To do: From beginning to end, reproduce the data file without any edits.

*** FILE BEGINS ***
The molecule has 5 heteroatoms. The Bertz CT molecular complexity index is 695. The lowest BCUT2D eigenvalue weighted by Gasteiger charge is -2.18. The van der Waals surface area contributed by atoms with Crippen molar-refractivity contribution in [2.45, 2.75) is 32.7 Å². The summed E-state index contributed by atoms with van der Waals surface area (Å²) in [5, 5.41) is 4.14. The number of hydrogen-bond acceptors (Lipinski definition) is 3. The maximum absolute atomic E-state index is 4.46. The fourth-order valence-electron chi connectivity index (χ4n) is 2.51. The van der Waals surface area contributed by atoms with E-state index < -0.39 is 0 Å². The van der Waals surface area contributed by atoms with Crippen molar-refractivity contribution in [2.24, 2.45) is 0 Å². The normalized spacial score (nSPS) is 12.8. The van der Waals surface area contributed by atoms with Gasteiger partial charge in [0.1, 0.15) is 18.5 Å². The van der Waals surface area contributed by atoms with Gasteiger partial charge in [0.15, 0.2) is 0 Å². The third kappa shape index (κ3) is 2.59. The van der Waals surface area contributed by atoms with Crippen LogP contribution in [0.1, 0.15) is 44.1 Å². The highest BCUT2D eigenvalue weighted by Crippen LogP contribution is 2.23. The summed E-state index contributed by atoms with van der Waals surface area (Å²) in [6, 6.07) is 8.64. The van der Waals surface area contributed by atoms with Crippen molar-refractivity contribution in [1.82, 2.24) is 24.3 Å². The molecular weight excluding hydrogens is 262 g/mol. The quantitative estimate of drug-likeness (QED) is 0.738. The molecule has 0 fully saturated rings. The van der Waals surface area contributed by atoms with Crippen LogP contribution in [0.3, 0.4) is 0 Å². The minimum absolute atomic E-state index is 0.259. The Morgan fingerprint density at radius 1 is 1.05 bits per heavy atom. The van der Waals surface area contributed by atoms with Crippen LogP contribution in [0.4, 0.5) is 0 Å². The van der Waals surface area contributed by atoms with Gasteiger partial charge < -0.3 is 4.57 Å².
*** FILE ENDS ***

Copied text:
The molecule has 5 heteroatoms. The Bertz CT molecular complexity index is 695. The lowest BCUT2D eigenvalue weighted by Gasteiger charge is -2.18. The van der Waals surface area contributed by atoms with Crippen molar-refractivity contribution in [2.45, 2.75) is 32.7 Å². The summed E-state index contributed by atoms with van der Waals surface area (Å²) in [5, 5.41) is 4.14. The number of hydrogen-bond acceptors (Lipinski definition) is 3. The maximum absolute atomic E-state index is 4.46. The fourth-order valence-electron chi connectivity index (χ4n) is 2.51. The van der Waals surface area contributed by atoms with E-state index < -0.39 is 0 Å². The van der Waals surface area contributed by atoms with Crippen molar-refractivity contribution in [2.24, 2.45) is 0 Å². The normalized spacial score (nSPS) is 12.8. The van der Waals surface area contributed by atoms with Gasteiger partial charge in [0.1, 0.15) is 18.5 Å². The van der Waals surface area contributed by atoms with Gasteiger partial charge in [0.15, 0.2) is 0 Å². The third kappa shape index (κ3) is 2.59. The van der Waals surface area contributed by atoms with Crippen LogP contribution in [0.1, 0.15) is 44.1 Å². The highest BCUT2D eigenvalue weighted by Crippen LogP contribution is 2.23. The summed E-state index contributed by atoms with van der Waals surface area (Å²) in [6, 6.07) is 8.64. The van der Waals surface area contributed by atoms with Crippen molar-refractivity contribution in [1.82, 2.24) is 24.3 Å². The molecular weight excluding hydrogens is 262 g/mol. The quantitative estimate of drug-likeness (QED) is 0.738. The molecule has 0 fully saturated rings. The van der Waals surface area contributed by atoms with Crippen LogP contribution in [0.3, 0.4) is 0 Å². The minimum absolute atomic E-state index is 0.259. The Morgan fingerprint density at radius 1 is 1.05 bits per heavy atom. The van der Waals surface area contributed by atoms with Crippen LogP contribution in [0.4, 0.5) is 0 Å². The van der Waals surface area contributed by atoms with Gasteiger partial charge < -0.3 is 4.57 Å².